Children transporting water in an indigenous community in Oaxaca. Photo: @Jose Luis de la Cruz
From May 2nd to 12th, the United Nations Special Rapporteur on Human Rights to Water and Sanitation, Leo Heller, visited Mexico.
Various social organizations exposed inequality in access to water, as they said in a statement: “Notably, these policies have promoted their monopoly, privatization and unsustainable management, including the overexploitation and contamination of water resources on which rural and urban communities depend to live with dignity, leading to multiple and repeated violations of human rights to drinking water and sanitation and other related human rights such as health, by the actions and omissions of both public and private players.”
One of the places visited by the Rapporteur is Chiapas, where he held meetings with state officials, as well as with activists and non-governmental organizations who denounced that FEMSA’s Coca-Cola bottling plant “is obliterating large amounts of water from the inhabitants of San Cristobal de Las Casas, in Chiapas, and the amount left available for the inhabitants has no quality, Dr. Marcos Arana Cedeño, director of the Ombudsman’s Office for the Right to Health in the state claimed. (…) The last problem noted, he stressed, is of particular concern and claimed that the Coca-Cola plant extracts 6,112 cubic meters of water every day; that is to say, 16 million liters of the vital liquid in the municipality, a sufficient quantity to supply 200,000 inhabitants with 80 liters per person daily during a year.”
The Rapporteur publicly presented his preliminary impressions and conclusions on May 12th. He said that in Chiapas he observed indigenous women collecting water “from sources clearly hazardous to their health.” He said: “Indigenous people I spoke to denounced the lack of services and pollution of the water sources on which they depend due to the largely unregulated activities of mining, industry and hydrocarbon extraction companies. Therefore, I call on the Mexican government to urgently expand and improve access to water and sanitation, because despite advances in this area, there is no real provision of such services in homes and in the most marginalized communities, such that it is necessary to give the highest priority to this strategic sector and to guarantee the necessary resources to expand and improve the service for all, including numerous communities in a situation of abandonment. “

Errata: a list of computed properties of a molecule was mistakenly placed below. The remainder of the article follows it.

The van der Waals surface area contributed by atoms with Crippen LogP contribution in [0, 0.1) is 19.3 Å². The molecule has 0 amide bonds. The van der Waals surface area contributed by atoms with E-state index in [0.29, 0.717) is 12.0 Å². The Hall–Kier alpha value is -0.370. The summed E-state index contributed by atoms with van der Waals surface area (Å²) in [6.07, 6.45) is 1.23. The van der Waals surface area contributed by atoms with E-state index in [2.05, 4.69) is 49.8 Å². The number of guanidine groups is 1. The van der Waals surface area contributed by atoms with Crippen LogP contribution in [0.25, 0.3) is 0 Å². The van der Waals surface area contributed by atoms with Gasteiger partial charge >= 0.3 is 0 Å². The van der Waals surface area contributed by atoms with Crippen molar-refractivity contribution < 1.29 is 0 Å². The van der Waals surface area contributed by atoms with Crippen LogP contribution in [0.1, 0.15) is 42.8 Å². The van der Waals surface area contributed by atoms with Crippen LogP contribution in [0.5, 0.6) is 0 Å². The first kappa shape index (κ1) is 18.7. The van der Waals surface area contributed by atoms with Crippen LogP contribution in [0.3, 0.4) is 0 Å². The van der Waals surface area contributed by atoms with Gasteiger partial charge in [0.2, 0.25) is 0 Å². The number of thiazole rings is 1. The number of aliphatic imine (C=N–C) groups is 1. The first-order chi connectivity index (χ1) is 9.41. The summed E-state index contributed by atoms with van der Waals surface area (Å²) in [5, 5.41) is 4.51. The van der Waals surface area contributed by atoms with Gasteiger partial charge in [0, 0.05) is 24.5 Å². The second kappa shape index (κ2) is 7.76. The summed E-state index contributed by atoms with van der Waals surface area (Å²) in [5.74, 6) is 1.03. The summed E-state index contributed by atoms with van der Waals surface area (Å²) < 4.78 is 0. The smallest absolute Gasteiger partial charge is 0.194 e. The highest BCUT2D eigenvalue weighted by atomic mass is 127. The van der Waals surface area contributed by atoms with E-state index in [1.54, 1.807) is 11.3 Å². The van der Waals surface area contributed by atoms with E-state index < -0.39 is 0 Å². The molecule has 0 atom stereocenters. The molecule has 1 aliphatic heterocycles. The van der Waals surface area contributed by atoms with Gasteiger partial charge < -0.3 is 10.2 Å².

The rapporteur was struck by the situation in San Cristobal de Las Casas, where untreated sewage flows into the irrigation canals that supply water to vegetable and fruit crops, which are sold in the city’s markets. “It is really shocking. I went to visit the final discharges of the sewage and is very worrisome, (…) the population consumes the pollutants that the city has generated,” he protested.
Even so, the Mexican government boasts that infrastructure provides access to water and sanitation to more than 90% of the population.
In September, the Rapporteur will submit the complete Mission report with recommendations for the Mexican State to the United Nations Human Rights Council .
For more information in Spanish:
En Chiapas, se violenta el Derecho Humano al Agua Potable y al Saneamiento (OSC, 15 de mayo de 2017)
El agua en México, un “problema crónico”: relator de la ONU (Proceso, a 12 de mayo de 2017)
Comunidades indígenas, víctimas del insuficiente sistema nacional de agua: ONU (Desinformemonos, a 12 de mayo de 2017)
Relator de la ONU para el Derecho al Agua inicia visita en Chiapas (Proceso, a 10 de mayo de 2017)
Evaluarán acceso al agua y saneamiento en México (Centro de Información de las Naciones Unidas, a 26 de abril de 2017)
El acceso a servicios de agua y saneamiento asequibles (Leo Heller, marzo de 2017)
Coca-Cola se bebe el agua de 200 mil habitantes de San Cristóbal de las Casas, acusa especialista (SinEmbargo, a 6 de mayo de 2017)
Las etnias de Chiapas casi sin agua pero ahogadas en Coca-Cola (Proceso, a 5 de febrero de 2016)
“El ataque que ahora nos hace el mal gobierno es el corte de agua y luz eléctrica que hicieron a nuestros compañeros”: Las Abejas de Acteal (Centroprodh, a 10 de mayo de 2017)
For more information from SIPAZ: